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Latest exhibit explores the craft of clay


April 05, 2016

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    In the world of Art, the media of "craft" are those most associated with utilitarian things. Glass, fibers, wood and, of course, clay touch our hands and bodies every day. But there’s a difference between something mass-produced and something unique, made with care by an artisan. This undefinable quality is on display this month at the Averitt Center in the work of six ceramics artists, who approach the clay subject from a variety of perspectives, crafting vessels, bowls and sculptures.
    Retired Georgia Southern University faculty Jane Pleak offers an overview of her works, from subtle jade-green vessels expressing delicate proportions to chunky bowls with bold decoration that seem to come from another age. Jason and Erin Hall of Alberta Pottery layer crunchy, organic glazes over altered, wheel-thrown forms, suggesting that their objects are at once modern and archeological. Some of their works may appear damaged, but never fear: They actually draw on Japanese ideas of wabi-­sabi, which is an aesthetic that respects the imperfect.
    Local artist Nia Rementales ventures further into the organic, exploiting clay's versatility to seem both hard and delicate simultaneously, crafting bowls that could be at home on a coral reef. For those of the tea party set, Lisa Bradley and Amy Roberson embrace the utilitarian in brightly hued porcelain and stoneware. The favored clay for such ware, porcelain is pure white and can be thin while being strong, and conforms to hand- and wheel-building equally as well. Bradley lays a stunning table, at home in Alice's Wonderland, full of color and polka dots, needing only a dozen or so cupcakes to complete the effect. Playful, but meticulous in craft, Bradley's forms are familiar while maintaining modern proportions. Roberson, a graduate of our own GSU ceramics department, presents a smart set of elegant tumblers, lidded vessels and mugs, in her own signature glazes.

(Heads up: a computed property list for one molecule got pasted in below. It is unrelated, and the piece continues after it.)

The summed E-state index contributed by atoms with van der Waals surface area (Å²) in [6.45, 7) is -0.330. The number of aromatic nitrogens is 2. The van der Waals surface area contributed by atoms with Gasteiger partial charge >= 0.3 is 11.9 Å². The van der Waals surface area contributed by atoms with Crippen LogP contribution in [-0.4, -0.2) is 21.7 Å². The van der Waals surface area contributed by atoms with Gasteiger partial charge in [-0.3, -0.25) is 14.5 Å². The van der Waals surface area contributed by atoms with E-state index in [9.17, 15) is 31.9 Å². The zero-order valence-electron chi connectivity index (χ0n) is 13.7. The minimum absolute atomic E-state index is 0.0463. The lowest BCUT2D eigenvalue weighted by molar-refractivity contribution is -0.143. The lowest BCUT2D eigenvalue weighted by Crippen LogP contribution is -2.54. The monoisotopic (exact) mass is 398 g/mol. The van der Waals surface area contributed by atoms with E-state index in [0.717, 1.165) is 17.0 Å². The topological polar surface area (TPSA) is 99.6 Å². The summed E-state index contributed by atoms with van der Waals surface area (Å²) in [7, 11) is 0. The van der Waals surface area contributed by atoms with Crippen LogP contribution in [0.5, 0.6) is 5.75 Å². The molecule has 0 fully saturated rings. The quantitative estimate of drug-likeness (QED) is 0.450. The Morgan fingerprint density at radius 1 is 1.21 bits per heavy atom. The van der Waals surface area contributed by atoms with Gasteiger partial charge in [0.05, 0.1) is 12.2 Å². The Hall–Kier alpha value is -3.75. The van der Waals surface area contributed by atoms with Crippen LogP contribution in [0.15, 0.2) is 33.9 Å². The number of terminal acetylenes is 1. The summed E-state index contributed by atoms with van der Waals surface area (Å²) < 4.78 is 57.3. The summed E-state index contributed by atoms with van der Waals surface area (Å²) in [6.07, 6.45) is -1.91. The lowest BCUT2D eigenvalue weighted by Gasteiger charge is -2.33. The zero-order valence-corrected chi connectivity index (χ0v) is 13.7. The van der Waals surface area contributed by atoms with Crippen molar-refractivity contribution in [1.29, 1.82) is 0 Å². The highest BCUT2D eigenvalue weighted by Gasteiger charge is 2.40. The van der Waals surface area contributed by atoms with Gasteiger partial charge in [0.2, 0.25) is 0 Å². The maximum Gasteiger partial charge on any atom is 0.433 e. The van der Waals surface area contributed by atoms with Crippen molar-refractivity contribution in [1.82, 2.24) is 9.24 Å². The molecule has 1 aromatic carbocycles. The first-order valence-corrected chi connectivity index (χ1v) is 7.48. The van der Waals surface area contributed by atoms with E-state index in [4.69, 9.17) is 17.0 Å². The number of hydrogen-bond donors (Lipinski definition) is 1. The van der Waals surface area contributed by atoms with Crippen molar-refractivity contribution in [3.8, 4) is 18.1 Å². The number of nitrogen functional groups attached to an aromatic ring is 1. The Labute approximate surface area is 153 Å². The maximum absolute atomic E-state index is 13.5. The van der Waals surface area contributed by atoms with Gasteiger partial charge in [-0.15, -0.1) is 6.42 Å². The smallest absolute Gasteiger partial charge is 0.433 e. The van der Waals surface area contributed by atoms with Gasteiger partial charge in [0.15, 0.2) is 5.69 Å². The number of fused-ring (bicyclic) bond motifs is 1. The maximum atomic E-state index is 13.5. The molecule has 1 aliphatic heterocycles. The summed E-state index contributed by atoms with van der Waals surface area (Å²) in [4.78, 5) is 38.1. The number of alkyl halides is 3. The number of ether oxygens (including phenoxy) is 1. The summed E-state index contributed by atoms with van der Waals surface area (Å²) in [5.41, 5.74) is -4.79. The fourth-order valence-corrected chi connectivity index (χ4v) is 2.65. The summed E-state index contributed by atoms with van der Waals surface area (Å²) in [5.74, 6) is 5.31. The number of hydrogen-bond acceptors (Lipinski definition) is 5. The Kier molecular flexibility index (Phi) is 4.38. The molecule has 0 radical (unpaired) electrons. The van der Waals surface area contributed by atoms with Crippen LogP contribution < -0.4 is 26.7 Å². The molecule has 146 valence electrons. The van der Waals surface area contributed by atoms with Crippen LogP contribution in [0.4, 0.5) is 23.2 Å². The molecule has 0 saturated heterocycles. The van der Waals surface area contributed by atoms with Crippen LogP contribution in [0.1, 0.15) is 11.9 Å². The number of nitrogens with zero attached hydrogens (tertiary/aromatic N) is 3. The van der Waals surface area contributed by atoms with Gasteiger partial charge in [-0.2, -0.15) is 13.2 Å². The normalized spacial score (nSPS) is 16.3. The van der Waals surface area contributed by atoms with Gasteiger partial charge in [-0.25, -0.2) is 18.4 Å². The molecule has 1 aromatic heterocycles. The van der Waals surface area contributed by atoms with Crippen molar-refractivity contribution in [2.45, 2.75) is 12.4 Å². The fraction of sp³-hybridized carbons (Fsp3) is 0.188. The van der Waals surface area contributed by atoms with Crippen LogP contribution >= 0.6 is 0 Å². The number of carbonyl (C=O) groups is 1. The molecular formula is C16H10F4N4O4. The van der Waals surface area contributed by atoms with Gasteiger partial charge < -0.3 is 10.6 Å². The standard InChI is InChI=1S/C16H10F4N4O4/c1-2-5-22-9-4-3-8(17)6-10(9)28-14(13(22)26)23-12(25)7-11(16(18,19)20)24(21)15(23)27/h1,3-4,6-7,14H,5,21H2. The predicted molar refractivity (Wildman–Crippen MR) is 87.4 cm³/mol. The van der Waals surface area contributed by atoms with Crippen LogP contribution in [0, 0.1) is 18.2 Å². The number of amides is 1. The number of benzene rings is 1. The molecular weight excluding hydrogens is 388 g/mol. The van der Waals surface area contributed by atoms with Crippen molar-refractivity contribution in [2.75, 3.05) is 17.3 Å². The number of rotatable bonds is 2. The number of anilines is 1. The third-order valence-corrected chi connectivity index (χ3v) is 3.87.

This invitational has something for the seasoned collector and the novice alike, and just might inspire you to enroll in one of the Averitt Center's ceramics classes and find your own way in clay!

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